The UX of Virtual Identity Systems – uxdesign.cc

5 Lessons learned from studying avatar creation flows

I’ve been creating virtual versions of myself ever since I can remember. Growing up as a gamer, I get excited every time I am presented with a “Create New Character” prompt.

With the rise of X Reality, I am tempted to re-examine the systems we’ve established to craft our online personas. There’s a lot of prior work on issues of identity in virtual environments by much more qualified folks than I; here’s one of Jong-Eun Roselyn Lee’s earlier papers on a similar topic, coauthored by a couple other people worth reading.

The following are some examples of patterns we can consider as we dive into the next generation of virtual representations of ourselves.

1. Context is King

Some of the best avatar creation flows place the process of creating your avatar within the flow of the story. This is an opportunity for the game to showcase their tone and inform the decisions you make as you create your avatar.

In Grand Theft Auto V Online, avatars are posing to get their mugshot taken, which is a cheeky way to introduce players to the sensibilities of the game. Players can also choose the avatar’s parents and how much they resemble the avatar, which is an interesting way to automate an otherwise complex problem —how should your upbringing influence your appearance?

Fallout 4 lets player edit the facial features of a male and female character, even though only one of them will be playable. The couple stands in front of a bathroom mirror as the player alters their hair and facial features. This incentivizes the player to think about a character in the context of a relationship — how should your partner’s appearance influence yours and vice versa?

Metal Gear Solid V: The Phantom Pain places the avatar creation process in the midst of facial reconstructive surgery. The main character needs to conceal their identity as he wakes up from a coma and is being chased by his enemy — how should your new identity relate to your old one?

2. More is More

Successfully representing a diverse set of avatars is what makes or breaks an avatar customization system and thus an online community. Nearly every facial feature and body type is filled with hundreds of combinations that make an avatar resemble the infinite complexities that make you you. The design challenge is how to represent a large set of options in a way that is easy to grok. Balancing simplicity with depth in optionality is one of game design’s dark arts that only a few manage to get just right.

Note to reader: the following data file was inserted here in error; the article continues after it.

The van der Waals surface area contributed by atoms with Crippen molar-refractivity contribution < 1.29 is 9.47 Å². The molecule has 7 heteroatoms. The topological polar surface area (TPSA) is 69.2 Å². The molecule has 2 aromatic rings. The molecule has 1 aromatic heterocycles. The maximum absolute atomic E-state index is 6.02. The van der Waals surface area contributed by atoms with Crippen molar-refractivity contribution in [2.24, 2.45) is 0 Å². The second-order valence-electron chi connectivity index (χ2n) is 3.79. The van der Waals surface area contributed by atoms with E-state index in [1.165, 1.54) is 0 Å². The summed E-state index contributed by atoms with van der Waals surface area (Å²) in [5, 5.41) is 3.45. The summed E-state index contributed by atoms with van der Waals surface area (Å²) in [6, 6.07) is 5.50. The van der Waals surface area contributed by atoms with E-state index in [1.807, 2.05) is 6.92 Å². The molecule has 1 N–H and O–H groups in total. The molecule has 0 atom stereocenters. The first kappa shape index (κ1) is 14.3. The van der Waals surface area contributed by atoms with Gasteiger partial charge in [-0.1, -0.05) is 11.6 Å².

Organizing concepts like eye shape, tattoos, wrinkles, and standby expression can be a master class in information architecture. Not many games get this right; there doesn’t seem to be a standardized way to organize this information and players often have to learn a new system for every game.

Unfortunately, many avatar creation systems retain a rigid definition of fluid terms like race and gender, especially when providing templates for their characters. The games that are able to avoid these shortcuts and provide a flexible, user friendly interface for customizing an avatar stand out from the bunch and tend to impact the community of players.

This research paper explores the question around diversity in virtual worlds and how it impacts players’ willingness to express their offline racial identity in avatar customization systems.

3. Non-Binary Options

Not unlike your real identity, a good virtual identity is defined by nuance; avoiding binary terms and hard lines between body features is a must.

The Sims 4 does a great job giving players a starting point for their avatar, then providing ways to adjust the properties within a spectrum. The user interface is often depicted as a set of sliders or by directly manipulating different body parts with the player’s cursor.

4. Highlight Editable Zones

Directly manipulating or selecting different facial features is a common practice among avatar customization systems.

In Fallout 4, as the player pointer hovers over the avatar’s face, different facial features glow to indicate what is editable. Tapping a section opens up different editable properties like sculpt, type, and color.

Games like Black Desert Online separate the face into distinct sections that can be manipulated directly by dragging them. This level of finesse affords a great feeling of control for the player.

5. Use Abstractions to Emphasize Differences

It is not uncommon to provide the player with a set of options to choose from to select elements like the face shape. Cycling through many seemingly indistinguishable options can be overwhelming.

The Mii Maker expertly uses iconography to highlight the differences in face shape, which makes each decision feel intentional and removes ambiguity between options.

Destiny does a good job providing clearly distinct choices for hair styles and colors that fit in within the aesthetic of the game. The simplified art style of the icons on the right removes unnecessary decorations and makes them instantly recognizable.

Author: Gabriel Valdivia

Collect by: uxfree.com

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